Android's much-vaunted "open source" credentials do not mean the OS is "open", researchers have suggested, finding that Google's platform is actually severely lacking in comparison to other open-source software. Google's refusal to release a public roadmap, unilinear development decisions and "closed contributions process model" all leave it behind rivals like MeeGo and Symbian, VisionMobile concludes, with Android's success being attributed more to Google's deep pockets and a general fear of Apple dominance than anything else.
VisionMobile looked at Android, Qt, Symbian, MeeGo, Mozilla, WebKit, Linux and Eclipse, ranking the eight projects on a so-called Open Governance Index. Google's platform scored just 23-percent, less than half what Qt - in seventh position - managed. At the top end, Eclipse scored 84-percent, being praised for its transparency in decision making and corporate structure, among other factors.
1. Access: availability of the latest source code, developer support mechanisms, public roadmap, and transparency of decision-making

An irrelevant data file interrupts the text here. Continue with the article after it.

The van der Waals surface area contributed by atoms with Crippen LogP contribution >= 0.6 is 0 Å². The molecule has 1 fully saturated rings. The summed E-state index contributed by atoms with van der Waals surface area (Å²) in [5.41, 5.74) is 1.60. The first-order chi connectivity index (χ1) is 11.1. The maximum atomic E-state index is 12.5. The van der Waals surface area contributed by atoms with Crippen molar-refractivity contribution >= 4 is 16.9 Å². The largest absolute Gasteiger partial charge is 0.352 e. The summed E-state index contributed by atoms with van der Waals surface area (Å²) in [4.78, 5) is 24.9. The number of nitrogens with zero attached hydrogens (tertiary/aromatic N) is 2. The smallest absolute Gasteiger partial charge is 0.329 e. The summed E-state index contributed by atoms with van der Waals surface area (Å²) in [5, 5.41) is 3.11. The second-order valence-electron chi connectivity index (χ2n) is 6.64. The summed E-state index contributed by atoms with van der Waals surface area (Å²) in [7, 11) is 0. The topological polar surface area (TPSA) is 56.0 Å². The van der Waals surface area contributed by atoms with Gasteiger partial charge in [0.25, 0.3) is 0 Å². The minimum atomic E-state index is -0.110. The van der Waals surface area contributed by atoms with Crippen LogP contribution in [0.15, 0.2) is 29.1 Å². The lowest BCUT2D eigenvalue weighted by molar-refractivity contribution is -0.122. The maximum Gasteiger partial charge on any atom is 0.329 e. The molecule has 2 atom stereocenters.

2. Development: the ability of developers to influence the content and direction of the project
3. Derivatives: the ability for developers to create and distribute derivatives of the source code in the form of spin-off projects, handsets or applications.
4. Community: a community structure that does not discriminate between developers
The researchers save some scathing words for the Open Handset Alliance, too, billed as the governing body of Android but now, they argue, a toothless rubber-stamping committee that serves as little beyond a way of keeping OEMs corralled:
"Visibility to the roadmap is limited, as there is no Android roadmap publicly available. In fact, development of the Android private branch and the roadmap is controlled by Google, with little input from external parties or the Open Handset Alliance members. When launched, the Open Handset Alliance served the purpose of a public industry endorsement for Android. Today, however, the OHA serves little purpose besides a stamp of approval for OHA members; there is no formal legal entity, no communication processes for members nor frequent member meetings" VisionMobile
Google's "unilateral Android project decision-making processes," as the report phrases it, have been commented on before, with allegations that the company is enforcing stricter policies toward manufacturers modifying the platform in the name of anti-fragmentation. That, Android chief Andy Rubin argues, is FUD, pointing merely to the set of compliance standards that OEMs must observe if they want to use Google's suite of apps such as Gmail.